The MARSS package is just a small piece of this work as the package is about 1-2 years behind our research. Some of our other recent work in this area involves the following:

Forecasting population extinction and trends using time-series modeling and diffusion approximations (back up)

Collaborators: Eric Ward, NWFSC; John Sabo, ASU; Bill Fagan, UMaryland

Status (5/2013): on-going

Real population processes are stochastic. Thus any analysis of population data must deal with this characteristic in some fashion. The pre-2000 approach was to interpret population data via models attributing variability within the data to either measurement error or process error alone. However, population data almost always contain multiple sources of variability: process error, measurement error, non-linear feedbacks, etc. Mis-attributing the sources of variability has multiple consequences ranging from misestimation of the population behavior to misestimation of the level of uncertainty associated with the data analysis. My research is focused on development of practical approaches for dealing with noisy data. The motivation behind this work is to try to understand how complex a model we need to predict passage probabilities (i.e. quasi-extinction). It has been know for some time that often a simple random walk will fit observed population time series just as well as a more complex model would fit the data. Some days, I think about this as meaning that stochastic population processes can be written as linear component (the random walk) with non-linear components of higher and higher order added (like a Taylor series). The random walk (perhaps with drift) represents the first order term. Other days, I think about it as dominant and sub-dominant eigenvalues. My research focuses on trying to estimate that random walk component and then testing, with large databases, the idea that this random walk can describe the bulk of the quasi-extinction behavior.



Analysis of demographic changes in large charismatic marine mammals (back up)

Collaborators: Lowell Fritz, NMML; Anne York, York Data Analysis, Eric Ward, NWFSC, Ken Balcomb, CWR

Status (5/2013): on-going depending on what's happening with recovery...

From the mid-1970s through 2000, the western stock of Steller sea lion (Eumetopias jubatus) declined by over 80%. This fish- and squid-eating predator, the largest eared seal (Otariidae), is distributed across the North Pacific Ocean. The western stock breeds on rookeries west of 144°W in Alaska and Russia and the eastern stock breeds to the east and south to the Channel Islands off California. In 1997, the western stock of Steller sea lion was listed as endangered under the U.S. Endangered Species Act, which created new challenges for managers of Alaska’s groundfish fishery, the most productive in the United States. Since 2000, over $120 million, the largest budget for a U.S. endangered species, has been devoted to reducing uncertainty about the factors negatively affecting the population: food limitation, killer whale predation, disease, and direct or indirect impacts from fishing. But despite well-funded and large-scale coordinated research, the complexity, indirectness and cumulative effects of these factors have made it difficult to determine which were responsible for the decline and which are primary threats to recovery. This project is focused on using population models combined with data on the numbers and age distribution of Steller sea lions in the central Gulf of Alaska to estimate the historical changes in survivorship and fecundity that drove the decline.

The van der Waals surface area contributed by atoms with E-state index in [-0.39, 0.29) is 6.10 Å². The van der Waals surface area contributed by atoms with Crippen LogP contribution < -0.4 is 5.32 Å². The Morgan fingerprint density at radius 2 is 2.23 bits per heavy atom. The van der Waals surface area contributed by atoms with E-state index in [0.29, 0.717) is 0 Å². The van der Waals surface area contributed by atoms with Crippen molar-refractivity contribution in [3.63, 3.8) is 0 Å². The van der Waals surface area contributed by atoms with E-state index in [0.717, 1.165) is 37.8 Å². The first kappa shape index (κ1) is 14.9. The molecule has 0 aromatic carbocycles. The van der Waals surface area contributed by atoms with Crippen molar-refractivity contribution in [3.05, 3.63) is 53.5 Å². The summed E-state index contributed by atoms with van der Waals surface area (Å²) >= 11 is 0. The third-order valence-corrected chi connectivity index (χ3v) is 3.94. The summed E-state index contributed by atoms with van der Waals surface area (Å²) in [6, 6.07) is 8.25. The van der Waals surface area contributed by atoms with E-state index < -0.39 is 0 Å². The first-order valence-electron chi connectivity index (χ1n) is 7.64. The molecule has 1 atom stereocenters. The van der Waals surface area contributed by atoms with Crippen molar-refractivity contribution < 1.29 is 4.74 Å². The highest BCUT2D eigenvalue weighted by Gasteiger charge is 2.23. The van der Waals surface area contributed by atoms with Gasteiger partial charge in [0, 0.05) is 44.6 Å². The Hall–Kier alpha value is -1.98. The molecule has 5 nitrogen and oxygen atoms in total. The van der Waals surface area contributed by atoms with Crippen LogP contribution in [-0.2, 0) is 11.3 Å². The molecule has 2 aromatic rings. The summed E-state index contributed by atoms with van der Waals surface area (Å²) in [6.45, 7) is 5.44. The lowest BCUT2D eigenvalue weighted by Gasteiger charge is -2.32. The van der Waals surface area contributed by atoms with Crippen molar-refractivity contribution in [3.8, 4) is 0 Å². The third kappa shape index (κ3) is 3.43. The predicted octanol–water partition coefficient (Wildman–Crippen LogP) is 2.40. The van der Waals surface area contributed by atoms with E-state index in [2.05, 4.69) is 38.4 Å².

Estimation of community models using time-series data (back up)

Collaborators: Steven Viscido, Eric Ward, Mark Scheurell, Stephanie Hampton, Steve Katz, Kevin See

Status (5/2013): finishing up the last submissions

Current ecosystem models such as EcoSim build a model of the strengths of species’ interactions within a community primarily via diet information combined with generally an assumed linear or non-linear function to describe how diet changes with changes in the density of individuals. This approach views the community interactions as deterministic and the data (such as diet data and population sizes) as observations, with error, of this deterministic process. Another approach views the community dynamics as stochastic and the data as one possible realization of this stochastic process. This approach has recently been proposed by Ives et al. 2003. This alternative approach uses in particular time series data of population estimates of the species within the community to statistically estimate a community model. Ives et al. use a particular type of stochastic process: a first-order multivariate (or vector) autoregressive process, abbreviated MAR(1). The first-order process implies that enough information can be obtained about a community at a single point in time to predict the immediate changes in species’ abundances. MAR(1) processes assume that the interactions among species, and between species and environmental variables, are linear (at after suitably transformed). Previous research (Ives 1995a, b) has demonstrated that MAR(1) models provide relatively simple approximations to nonlinear, non-first-order processes and therefore can be used to describe the general stochastic properties of complex communities. The advantages of this approach is that it provides a statistical framework for estimating a community model, and thus provides a statistical framework for comparing different possible models that might conceivably have produced the observed data. Diet data can still be used to help constrain the model but this is added as a constraint or as a prior in the estimation process. This approach may also provide a statistically rigorous procedure for estimating community models using the type of data typically available in a fisheries management setting, e.g. stock assessments and regular stock survey data. The risk, of course, is that there simply is not enough information in count data to infer a community model. Then the question is how to use the information available to constrain the problem -- there are different philosophical approaches to that.





Science web tools (back up)

Status (5/2013): this project is now finished and is maintained FishBox

Interactive web-based content collaboration and workshop tools The Iugo-Cafe Project. These are the tools that came out of that project: